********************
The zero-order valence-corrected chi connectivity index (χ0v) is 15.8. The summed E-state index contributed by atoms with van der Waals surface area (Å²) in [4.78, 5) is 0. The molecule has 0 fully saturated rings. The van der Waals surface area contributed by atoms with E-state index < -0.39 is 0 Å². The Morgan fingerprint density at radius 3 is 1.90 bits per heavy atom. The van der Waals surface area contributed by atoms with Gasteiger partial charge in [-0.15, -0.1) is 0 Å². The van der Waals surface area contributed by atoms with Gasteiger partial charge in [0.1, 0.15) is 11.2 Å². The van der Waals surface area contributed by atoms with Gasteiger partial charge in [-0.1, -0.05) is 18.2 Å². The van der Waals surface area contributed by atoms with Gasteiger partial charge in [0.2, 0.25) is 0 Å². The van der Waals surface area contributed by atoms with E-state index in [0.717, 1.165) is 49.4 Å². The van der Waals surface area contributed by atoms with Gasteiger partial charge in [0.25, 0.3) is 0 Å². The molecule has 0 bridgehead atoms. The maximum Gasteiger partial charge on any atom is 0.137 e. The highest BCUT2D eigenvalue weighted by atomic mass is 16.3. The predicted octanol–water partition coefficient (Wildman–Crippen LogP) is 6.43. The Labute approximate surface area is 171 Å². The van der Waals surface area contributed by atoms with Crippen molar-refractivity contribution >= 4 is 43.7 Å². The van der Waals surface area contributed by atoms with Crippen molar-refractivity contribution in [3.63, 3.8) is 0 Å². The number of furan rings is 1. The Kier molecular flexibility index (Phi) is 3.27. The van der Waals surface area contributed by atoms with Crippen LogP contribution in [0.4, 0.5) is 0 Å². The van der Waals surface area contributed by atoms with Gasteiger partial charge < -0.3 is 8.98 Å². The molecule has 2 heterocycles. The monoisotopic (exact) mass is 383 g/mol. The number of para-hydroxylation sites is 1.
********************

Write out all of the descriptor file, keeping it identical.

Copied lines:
The zero-order valence-corrected chi connectivity index (χ0v) is 15.8. The summed E-state index contributed by atoms with van der Waals surface area (Å²) in [4.78, 5) is 0. The molecule has 0 fully saturated rings. The van der Waals surface area contributed by atoms with E-state index < -0.39 is 0 Å². The Morgan fingerprint density at radius 3 is 1.90 bits per heavy atom. The van der Waals surface area contributed by atoms with Gasteiger partial charge in [-0.15, -0.1) is 0 Å². The van der Waals surface area contributed by atoms with Gasteiger partial charge in [0.1, 0.15) is 11.2 Å². The van der Waals surface area contributed by atoms with Gasteiger partial charge in [-0.1, -0.05) is 18.2 Å². The van der Waals surface area contributed by atoms with Gasteiger partial charge in [0.2, 0.25) is 0 Å². The van der Waals surface area contributed by atoms with E-state index in [0.717, 1.165) is 49.4 Å². The van der Waals surface area contributed by atoms with Gasteiger partial charge in [0.25, 0.3) is 0 Å². The molecule has 0 bridgehead atoms. The maximum Gasteiger partial charge on any atom is 0.137 e. The highest BCUT2D eigenvalue weighted by atomic mass is 16.3. The predicted octanol–water partition coefficient (Wildman–Crippen LogP) is 6.43. The Labute approximate surface area is 171 Å². The van der Waals surface area contributed by atoms with Crippen molar-refractivity contribution >= 4 is 43.7 Å². The van der Waals surface area contributed by atoms with Crippen molar-refractivity contribution in [3.63, 3.8) is 0 Å². The number of furan rings is 1. The Kier molecular flexibility index (Phi) is 3.27. The van der Waals surface area contributed by atoms with Crippen LogP contribution in [0.4, 0.5) is 0 Å². The van der Waals surface area contributed by atoms with Gasteiger partial charge < -0.3 is 8.98 Å². The molecule has 2 heterocycles. The monoisotopic (exact) mass is 383 g/mol. The number of para-hydroxylation sites is 1.